We can arrange accommodation in Ushuaia if you are departing or arriving on a cruise from Chile or the Antarctic (which we also arrange by the way). We can also include Ushuaia as part of the rest of your South American Itinerary. If you are arriving or departing on a cruise we suggest a 1 night minimum each end of the cruise. In order to see more of the city and area we suggest a 2-night minimum, whereupon we can include a tour or two.
In 1833, when Charles Darwin came exploring the area on board HMS Beagle he encountered a tribe of people known as the Yamana. These Indians were known for their paint-covered bodies.
The first time the name Ushuaia appeared in writing was when, in 1869, the English missionary Waite Hockin Stirling documented his experiences of living with the Yamana people. More British missionaries arrived in 1870 and established a very small settlement. The first, European-style house to be erected in Ushuaia was pre-built in the Falkland Islands and shipped over in 1870 for the Reverend Thomas Bridges. The house was divided so that one bedroom was for the Bridges family and the other for a married Yamana couple with a third room used as a chapel. In 1871 the first marriage was recorded and in 1872 Thomas Despard Bridges was recorded as the first birth to a European.
It was not until 1873 when the first Argentine citizens arrived to teach at the newly-erected school and when the Argentine President, Julio Argentino Roca, decided to make Ushuaia a penal colony for serious criminals, based upon the British model of using Tasmania and Australia for the same purpose. However, behind this plan was a ploy to establish a colony for Argentina to lay claim to Tierra del Fuego, which only became formalized in 1881 after the boundary agreement between Chile and Argentina. The plan to build the new prison resulted in the construction of houses for staff and logistical support personnel. It was not until 1896 when the prison was officially recognized by Executive Order from President Roca and received its first inmates.
On the 12th of October 1884, as part of the South Atlantic Expedition, Commodore Augusto Lasserre established Ushuaia as an Argentine sub-division, with the missionaries and naval officers signing the “Act of Ceremony”. Don Feliz Paz was named as the Governor of Tierra del Fuego and in 1885 named Ushuaia as its capital, but it was not until 1904 when the Federal Government of Argentina recognized Ushuaia as the capital of Tierra del Fuego.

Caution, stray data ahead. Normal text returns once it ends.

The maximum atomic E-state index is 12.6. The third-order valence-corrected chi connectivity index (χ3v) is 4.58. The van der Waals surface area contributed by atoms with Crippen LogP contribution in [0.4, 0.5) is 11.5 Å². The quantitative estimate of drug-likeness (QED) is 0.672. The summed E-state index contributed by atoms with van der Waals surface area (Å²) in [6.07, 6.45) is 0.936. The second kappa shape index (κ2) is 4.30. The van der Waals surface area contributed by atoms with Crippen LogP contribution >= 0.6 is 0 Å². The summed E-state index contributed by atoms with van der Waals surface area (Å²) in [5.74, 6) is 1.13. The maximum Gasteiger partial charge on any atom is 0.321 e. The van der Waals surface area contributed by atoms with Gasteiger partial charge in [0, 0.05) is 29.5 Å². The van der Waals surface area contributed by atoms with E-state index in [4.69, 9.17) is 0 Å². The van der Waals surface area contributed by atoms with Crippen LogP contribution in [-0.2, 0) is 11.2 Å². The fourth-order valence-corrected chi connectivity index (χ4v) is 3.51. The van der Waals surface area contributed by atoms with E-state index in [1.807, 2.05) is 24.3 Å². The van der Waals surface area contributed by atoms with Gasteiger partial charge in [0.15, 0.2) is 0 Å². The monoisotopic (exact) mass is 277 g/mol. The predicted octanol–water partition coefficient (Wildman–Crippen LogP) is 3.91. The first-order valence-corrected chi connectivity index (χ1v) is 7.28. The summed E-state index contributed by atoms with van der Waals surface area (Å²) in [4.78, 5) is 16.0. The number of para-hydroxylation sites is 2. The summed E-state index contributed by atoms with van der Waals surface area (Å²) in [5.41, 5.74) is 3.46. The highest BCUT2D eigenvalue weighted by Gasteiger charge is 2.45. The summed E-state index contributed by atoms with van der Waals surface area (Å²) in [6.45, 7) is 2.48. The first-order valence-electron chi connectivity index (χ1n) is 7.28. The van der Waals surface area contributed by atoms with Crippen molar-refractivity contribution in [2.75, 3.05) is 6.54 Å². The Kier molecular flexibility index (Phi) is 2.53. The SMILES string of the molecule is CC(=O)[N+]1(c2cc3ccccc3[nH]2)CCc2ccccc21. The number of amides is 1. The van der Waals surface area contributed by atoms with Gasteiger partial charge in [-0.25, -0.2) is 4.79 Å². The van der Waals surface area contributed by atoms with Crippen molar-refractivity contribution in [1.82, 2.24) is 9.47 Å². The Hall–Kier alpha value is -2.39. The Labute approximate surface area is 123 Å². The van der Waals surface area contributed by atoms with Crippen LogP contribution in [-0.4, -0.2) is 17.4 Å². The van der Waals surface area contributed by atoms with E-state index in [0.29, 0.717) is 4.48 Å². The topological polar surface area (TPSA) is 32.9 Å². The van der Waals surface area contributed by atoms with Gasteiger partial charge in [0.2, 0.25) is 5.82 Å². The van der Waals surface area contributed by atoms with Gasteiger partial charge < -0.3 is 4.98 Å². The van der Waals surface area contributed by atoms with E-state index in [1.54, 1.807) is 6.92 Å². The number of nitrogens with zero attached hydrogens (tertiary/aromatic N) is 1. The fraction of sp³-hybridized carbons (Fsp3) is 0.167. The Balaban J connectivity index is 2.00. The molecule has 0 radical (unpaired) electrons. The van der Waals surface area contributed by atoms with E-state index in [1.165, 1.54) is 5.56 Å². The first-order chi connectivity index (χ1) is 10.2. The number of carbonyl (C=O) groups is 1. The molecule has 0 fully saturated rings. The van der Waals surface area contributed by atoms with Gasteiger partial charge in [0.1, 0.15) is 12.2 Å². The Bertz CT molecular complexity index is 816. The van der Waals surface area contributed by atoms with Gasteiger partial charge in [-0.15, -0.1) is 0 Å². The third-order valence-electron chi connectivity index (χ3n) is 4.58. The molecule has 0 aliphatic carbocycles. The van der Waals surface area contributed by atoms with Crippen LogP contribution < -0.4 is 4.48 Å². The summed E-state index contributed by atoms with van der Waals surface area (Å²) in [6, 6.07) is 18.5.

Ushuaia suffered several epidemics, including typhus, whooping cough, and measles, all of which decimated the native population, but because the native Yámana were not included in the census data the exact numbers of the Yamana population lost to disease and illness are not known, but by 1911 the Yámana had all practically disappeared, so the original mission was closed. The first census was carried out in 1893 and recorded 113 men and 36 women living in Ushuaia, but at the 1914 census the registered population had gown to 1,558.
In 1903 a military prison opened at the nearby Puerto Golondrina, which later merged with the original public prison in 1910 and operated through to 1947 when President Juan Peron closed the facility by executive order due to reports of prisoner abuse. The building continued as a storage and office facility for the Argentine Navy until the early 1990’s. Today it is the Ushuaia Maritime Museum.
By air to Ushuaia airport from Buenos Aires and by road on a 12hr bus trip from Punta Arenas in Chile. Also by small boat from Puerto Navarino in Chile, opposite Ushuaia. Access to Puerto Navarino is by road (1.5hrs from Puerto Williams), but the Beagle-Channel crossing is governed by weather conditions, so only possible if you have a very flexible time period.
Apart from its importance as an Argentine military base, Ushuaia serves as the principal departure port for cruise ships heading out to Antarctica. It is also possible to cross the Beagle Channel in a rib-zodiac dinghy to get over to Puerto Williams in Chile (by previous arrangement and subject to local weather conditions) and for cruises to Punta Arenas in Chile. Local attractions include: The Tierra del Fuego National Park, containing the End of the World Train (which is very commercial and touristy) and a variety of marine fauna in the area such as penguins, seals and orcas.
Summer, “warm” clothes. Can be windy and rainy. Hat, sun glasses, sun-protection cream.
Our selection of hotels includes many of the most popular accomodations in South America. You’ll find the perfect hotel in your budget.
Ushuaia is often regarded to be the southernmost city (pop 65,000) in the World (although Puerto Williams, diagonally opposite, and in Chilean territory, is further south). It is located beside the famous Beagle Channel on the southern side of the island called Tierra del Fuego (Land of Fire), called so after the first maritime explorers to the area noticed the numerous fires on the land that were lit by the indigenous Yamana Indians.